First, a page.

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Skills Utilisation Progress Report for NEF May 10


1. Workshop discussions took place at the October 2008 National Economic Forum (NEF) on making better use of skills. Following those discussions, the Government gave a commitment to report progress to the NEF on the ongoing work of the Skills Utilisation Leadership Group. Chaired by Michael Russell, the Cabinet Secretary for Education and Lifelong Learning, the Group brings together leaders from government, business, trade unions, the third sector and key public agencies to champion the better use of skills in the workplace. Since the last NEF, the Group has been joined Keith Brown, the Minister for Skills and Lifelong Learning, and Professor Ewart Keep.


2. Scotland has a relatively good record on skills qualifications compared to the rest of the UK. Yet this potential competitive advantage has not translated as well as it could into enhanced economic performance.

3. Skills development is vital. However, it is the productive use of skills in the workplace that can make the difference. The Scottish Government is therefore encouraging organisations to embrace workplace cultures that enable people to better use their skills - to increase productivity, performance and create better, more satisfying jobs .

4. Effective skills use is about:

  • confident, motivated and relevantly skilled individuals who are aware of the skills they possess and know how to best use them in the workplace

engaged in

  • workplaces that provide meaningful and appropriate encouragement, opportunity and support for employees to use their skills effectively

in order to

  • increase performance and productivity, improve job satisfaction and employee well-being, and stimulate investment, enterprise and innovation.

5. Improving the use of skills is not something that government alone can achieve because change of this nature is change that has to take place in individual workplaces with the commitment of both employer and employee alike. Effective leadership, management and employee engagement are the key enablers of meaningful and sustainable workplace change.

Key Actions

6. The key actions arising from the Group's work to date are:

  • Scottish Enterprise, Highlands and Islands Enterprise and Skills Development Scotland are reviewing and revising their range of business/organisational development support services to ensure that they support effective skills use.
  • The Scottish Funding Council announced in June funding of £1.8m over two years to support twelve college and university led projects to improve how skills are used in the workplace.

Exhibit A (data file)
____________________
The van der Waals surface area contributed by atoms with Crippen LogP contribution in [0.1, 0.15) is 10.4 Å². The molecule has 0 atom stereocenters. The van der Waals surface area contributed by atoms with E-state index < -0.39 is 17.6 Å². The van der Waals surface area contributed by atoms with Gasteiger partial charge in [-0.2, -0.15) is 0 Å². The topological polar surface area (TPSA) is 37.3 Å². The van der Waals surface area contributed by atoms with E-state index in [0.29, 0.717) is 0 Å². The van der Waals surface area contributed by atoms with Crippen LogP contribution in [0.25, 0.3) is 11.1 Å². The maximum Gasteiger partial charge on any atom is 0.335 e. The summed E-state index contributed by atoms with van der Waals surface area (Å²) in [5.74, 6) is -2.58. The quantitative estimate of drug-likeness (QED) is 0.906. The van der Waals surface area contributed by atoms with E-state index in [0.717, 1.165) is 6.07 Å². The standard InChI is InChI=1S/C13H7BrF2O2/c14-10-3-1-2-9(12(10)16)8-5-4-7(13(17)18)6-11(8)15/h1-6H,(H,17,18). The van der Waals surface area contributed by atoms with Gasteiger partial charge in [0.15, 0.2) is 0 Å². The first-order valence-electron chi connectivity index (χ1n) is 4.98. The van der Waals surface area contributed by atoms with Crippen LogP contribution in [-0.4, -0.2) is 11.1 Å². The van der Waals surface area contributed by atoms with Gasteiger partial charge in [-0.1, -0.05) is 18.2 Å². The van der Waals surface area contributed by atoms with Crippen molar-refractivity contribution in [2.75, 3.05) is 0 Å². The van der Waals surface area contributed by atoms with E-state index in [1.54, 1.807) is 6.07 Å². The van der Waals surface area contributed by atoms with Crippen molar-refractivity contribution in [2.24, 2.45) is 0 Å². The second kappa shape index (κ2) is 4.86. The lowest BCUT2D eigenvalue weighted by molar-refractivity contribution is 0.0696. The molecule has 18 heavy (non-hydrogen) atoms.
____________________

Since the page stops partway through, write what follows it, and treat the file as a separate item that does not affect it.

• The Leadership Group adopted a strategy in June to engage employers in making better use of skills, which includes taking a sectoral approach. To help implement the strategy, a cross-sectoral network was established in September. Its role is to connect sector leads and a range of other organisations to enable them to work together and support each other.
  • Twelve case studies were published in January 2010 highlighting how firms encourage effective skills use to demonstrate the relevance of this agenda to employers and employees. These are highlighted on website developed by the Government has to provide advice on making better use of skills - www.scotland.gov.uk/skillsuse. The website will grow as more resources become available.
  • The Scottish Government has made a corporate commitment to improve the use of the skills of its workforce, as has Scottish Enterprise, Highlands and Islands Enterprise, Skills Development Scotland and the Funding Council. Other public bodies are being encouraged to consider how well the skills of their workforce are being used and to take action, where appropriate, to encourage and support their better use.
  • The discussions at the December NEF 2009 formed part of the evidence base for the Scottish Government's review of leadership and management. Having considered those discussions and other evidence sources, the Leadership Group agreed in April 2010 where to focus the review. Further information is outlined in the Annex.

Scottish Government
May 2010




1. Leadership and management are key contributors to the Scottish Government's Purpose target for Scotland to be in the top quartile for productivity against our key trading partners in the OECD by 2017.